But drunkenness was not the only cause of violence in the saloons. As most people were poor (and the rich greedy), to try to gain a bit extra gold, men often took part in card games, or similar gambling games, with lots of money at stake. Trouble could arise from people losing, cheating, or sometimes simply gambling away all their money, and getting angry. Gambling related fights, and even murders were definitely not unheard of in these towns.
The whole white population of the West was made up of immigrants from all over the world. Therefore, there were lots of different races, religions and cultures all living in close proximity. These different practices and beliefs could often cause discrimination and dispute.
There was a difference in language, so there were often misunderstandings between people, such as a person thinking someone else had insulted them, when really it was just a mistranslation on either of their parts. Things like this could lead to arguments, or possibly more serious encounters.
Religion was also a problem. Some religious practices, especially those others had not heard of before, could possibly worry or frighten them. In some cases, this could lead to the person whose practice was not like being discriminated against, or them being executed for being a witch or something similar.
Not only was the clash of background a problem, the clash of attitude also made the towns a violent place. Some people were hardworking innocent people, and their attitude didn’t really cause a problem, but others did. Some people were greedy. These people could be driven to rob people or properties for more money or possessions. They might also take part in gambling, and get into disputes there.
Others were lazy, and wanted to not have to do a job. These people might also steal, or partake in other crimes, such as Claim Jumping. This was bad enough, but violence could break out if they were caught, or when the person realised they had been robbed, they may get very angry, or drunk (or both) and start trouble then, to take out their frustration.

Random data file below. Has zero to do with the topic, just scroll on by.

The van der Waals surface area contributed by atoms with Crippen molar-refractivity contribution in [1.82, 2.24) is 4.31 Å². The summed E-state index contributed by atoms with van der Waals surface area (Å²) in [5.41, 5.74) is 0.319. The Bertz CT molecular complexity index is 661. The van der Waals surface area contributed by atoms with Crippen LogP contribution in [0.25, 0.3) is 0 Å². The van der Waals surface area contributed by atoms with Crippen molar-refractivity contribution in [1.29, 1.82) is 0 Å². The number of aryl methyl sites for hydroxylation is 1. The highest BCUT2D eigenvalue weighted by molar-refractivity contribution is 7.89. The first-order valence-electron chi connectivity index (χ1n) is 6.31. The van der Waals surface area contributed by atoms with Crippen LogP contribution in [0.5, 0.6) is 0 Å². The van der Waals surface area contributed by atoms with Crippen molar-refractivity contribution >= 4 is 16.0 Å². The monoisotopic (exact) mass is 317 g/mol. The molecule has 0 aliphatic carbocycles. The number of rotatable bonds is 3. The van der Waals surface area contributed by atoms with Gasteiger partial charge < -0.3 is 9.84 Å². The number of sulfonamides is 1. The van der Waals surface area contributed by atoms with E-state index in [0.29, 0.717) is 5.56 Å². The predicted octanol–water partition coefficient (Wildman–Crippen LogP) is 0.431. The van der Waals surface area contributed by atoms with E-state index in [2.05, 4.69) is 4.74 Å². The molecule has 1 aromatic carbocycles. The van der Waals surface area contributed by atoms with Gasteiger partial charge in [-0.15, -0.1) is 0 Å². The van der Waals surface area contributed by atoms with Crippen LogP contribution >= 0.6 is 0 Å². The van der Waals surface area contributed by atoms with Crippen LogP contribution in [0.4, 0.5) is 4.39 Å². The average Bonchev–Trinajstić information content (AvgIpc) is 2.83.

They were some causes for the violence in the town, but they do not explain the lawlessness. The reason a lot of them were allowed to happen were because of the lack of law, but why was there none?
These new towns were spread across the Plains. They were mostly built in the mid 1800s, so long distance communication was not very widely spread. Therefore, the US government, thousands of miles away in the Original States, had little or no information about the towns that were being built. Because of this, they did not have any intervention with the towns.
Therefore, these newly-set up areas had no official police force, not court houses, no judges, and therefore, no law. Some, more organised towns elected their own sheriffs, but these unofficial figures of authority were not accepted by all, and sometimes they were not listened to. In other areas, they did nothing, and crime, or what would have been crime if there were laws, ruled the areas. There were lots of robberies, murders, and groups of known criminals often had the say of what went on, as everyone was to scared to do otherwise.